Yuko: To be honest, I didn’t set any specific goals when creating the new album. Going on tour to the UK, which included DesertFest was our biggest goal, for me anyway. To coincide with the tour and festival, it was necessary to release an awesome album that exceeded our previous work. I wrote and formed songs at an unprecedented rate (usually I tend to work at my own pace). Our goal to tour in the UK has now been carried over to next year, though. By the way, this is my first experience is releasing a second album in a band.
Chia: We really did our best to go to DesertFest. This is the first time I had made so many songs in such a short period of time. I’ve played in several bands and released CDs, but BlackLab is the first to release a second album. I think we had a good experience creating this album though.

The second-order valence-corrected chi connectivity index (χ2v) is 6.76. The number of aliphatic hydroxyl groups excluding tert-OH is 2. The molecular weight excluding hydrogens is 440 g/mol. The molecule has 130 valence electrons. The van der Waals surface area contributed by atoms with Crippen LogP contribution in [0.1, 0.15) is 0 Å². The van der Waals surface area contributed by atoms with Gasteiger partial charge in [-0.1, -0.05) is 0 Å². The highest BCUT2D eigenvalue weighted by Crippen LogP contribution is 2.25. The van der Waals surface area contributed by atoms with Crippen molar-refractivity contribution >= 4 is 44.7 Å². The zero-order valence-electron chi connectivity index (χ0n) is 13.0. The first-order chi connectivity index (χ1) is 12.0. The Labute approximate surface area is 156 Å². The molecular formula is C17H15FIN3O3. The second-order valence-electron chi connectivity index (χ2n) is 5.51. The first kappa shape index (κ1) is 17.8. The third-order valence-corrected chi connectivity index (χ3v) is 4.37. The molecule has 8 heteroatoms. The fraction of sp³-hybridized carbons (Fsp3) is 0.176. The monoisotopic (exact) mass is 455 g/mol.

Could you tell us a little bit about the band’s history? How did you both meet and how would you describe your dynamic?
Yuko: In the 90s, there was a community formed by several bands around me. At that time I was not in a band, and Chia was in another band. Then I came up with the idea of forming a band with myself, Chia and another friend. Like this, ‘I can play guitars! You can play drums and you can play bass guitars!’ That band was a female trio hardcore band called Depth. Depth worked for several years and has released a CD, but has since ceased activity. After that I belonged to another band but wanted to form my own. Then I invited Chia, who had been away from band activities for a long time, to join. That was the three-piece BlackLab. Then the bassist left and we decided to work with just the two of us.